Not a traditional ceremony for Holocaust remembrance, but virtual and full of meaning

Elon community gathers to commemorate Yom HaShoah virtually.

This year’s ceremony for Yom HaShoah, Day of Remembrance of the Holocaust and Heroism, might not have been traditional, but it was filled with meaning, and thanks to its virtual nature, resonated far past Elon’s campus.

Leo Brother ’22 participated from his family’s home in Massachusetts. “Of course, our current situation made it impossible to gather as a community to reflect and remember in the ways that we normally do,” Brother said. “I felt an even stronger connection this year when I logged on to a WebEx call with my peers and read testimonies from those who witnessed the evils of the Nazi regime firsthand. It was a chilling, yet uplifting reminder that our community is strong, and will overcome any obstacle to ensure that we don’t forget our unshakable ability to persevere.”

The Elon community gathers annually to commemorate the victims of the Holocaust through the Reading of the Names and for a Ceremony of Remembrance, to remind us all of the terrible deeds that can be carried out when bigotry, hatred, and indifference are regarded as normal.

The coronavirus might have disrupted the plans for a traditional communal gathering of commemoration, but the pandemic also added a different meaning for the participants.

Elon students, faculty and staff gathered virtually and shared quotes and stories to remember the lives of those who died as a result of the racial purity measures in German-controlled Europe during World War II to honor those who survived and remind of their experiences during this dark time.

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Traditional in-person gatherings and ceremonies of remembrance often feature speakers, multi-media, and music, and the Elon ceremony’s organizer, Instructor Boaz Avraham Katz, made sure the online version was rich and engaging.

“Working on this ceremony virtually was slightly different than creating an in-person one,” explained Avraham-Katz. “In order for to be impactful we needed to ensure to create a very visual ceremony and so the idea of the Power point was born. It allowed people to listen but also ‘see’ the ceremony.”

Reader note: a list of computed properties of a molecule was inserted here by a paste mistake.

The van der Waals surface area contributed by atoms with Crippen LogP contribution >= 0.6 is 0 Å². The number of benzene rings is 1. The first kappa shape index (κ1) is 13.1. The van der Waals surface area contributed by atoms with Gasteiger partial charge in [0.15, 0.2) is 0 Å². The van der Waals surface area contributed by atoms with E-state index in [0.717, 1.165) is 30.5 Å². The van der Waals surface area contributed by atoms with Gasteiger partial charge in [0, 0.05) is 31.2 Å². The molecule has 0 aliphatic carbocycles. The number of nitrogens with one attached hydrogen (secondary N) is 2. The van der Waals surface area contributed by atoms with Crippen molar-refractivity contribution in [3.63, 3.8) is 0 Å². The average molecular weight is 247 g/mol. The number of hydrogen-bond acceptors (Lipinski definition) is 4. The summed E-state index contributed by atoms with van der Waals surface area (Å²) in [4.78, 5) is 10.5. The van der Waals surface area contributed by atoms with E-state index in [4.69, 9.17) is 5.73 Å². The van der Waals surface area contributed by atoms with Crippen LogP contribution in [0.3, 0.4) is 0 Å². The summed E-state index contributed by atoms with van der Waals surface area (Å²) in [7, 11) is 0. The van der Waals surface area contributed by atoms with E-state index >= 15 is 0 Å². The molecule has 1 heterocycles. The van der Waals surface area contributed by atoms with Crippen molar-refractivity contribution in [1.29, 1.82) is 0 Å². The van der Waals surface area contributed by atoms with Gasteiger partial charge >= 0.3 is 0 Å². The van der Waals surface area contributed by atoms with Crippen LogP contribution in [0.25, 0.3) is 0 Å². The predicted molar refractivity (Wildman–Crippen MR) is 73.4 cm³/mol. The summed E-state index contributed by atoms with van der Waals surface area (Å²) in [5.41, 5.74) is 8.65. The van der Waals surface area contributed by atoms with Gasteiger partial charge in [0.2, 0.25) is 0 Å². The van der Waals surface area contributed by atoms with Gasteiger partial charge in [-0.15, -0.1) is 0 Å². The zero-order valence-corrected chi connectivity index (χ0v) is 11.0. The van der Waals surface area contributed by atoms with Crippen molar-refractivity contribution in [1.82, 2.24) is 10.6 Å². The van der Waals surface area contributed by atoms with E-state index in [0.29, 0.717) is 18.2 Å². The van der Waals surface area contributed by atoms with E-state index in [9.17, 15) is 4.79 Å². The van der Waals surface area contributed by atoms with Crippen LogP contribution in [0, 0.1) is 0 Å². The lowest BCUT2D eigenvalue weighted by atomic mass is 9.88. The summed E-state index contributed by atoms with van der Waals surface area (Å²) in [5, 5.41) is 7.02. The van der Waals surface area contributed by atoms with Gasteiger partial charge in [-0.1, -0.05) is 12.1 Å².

And so the ceremony, a collaboration between Jewish Life and Jewish Studies, featured music, prayers, readings, and quotes visually displayed and narrated by participants.

Hana Hofeld ’22 from Illinois read the words of Holocaust survivor Dania Rosen during the ceremony, and took away meaning from Rosen’s call to memorialize the atrocities of those dark times: “In a time like this, I want to do everything I can to help remember and celebrate the liberation of the Jews who survived the Holocaust,” Hofeld said. “It was a beautiful ceremony and I’m glad we could use our technology for the greater good of our community.”

Jewish communities across the globe read names and shared stories of the victims, to help ensure that their memories are never forgotten and to emphasize the depth of loss during the Holocaust.

“An important part of the Jewish tradition is our obligation to remember our history and to tell it regularly, so that generations to come can learn from our past and improve our future,” said Brother, emphasizing the importance of memory.

Assistant Professor of History Andrea Sinn, who heads the Jewish Studies program, is optimistic about the future. “As much as we hope to be reunited on campus next year to honor those who perished by reading their names, this year reminded us that there is community in isolation, and community goes beyond the physical spaces on Elon’s campus,” Sinn said.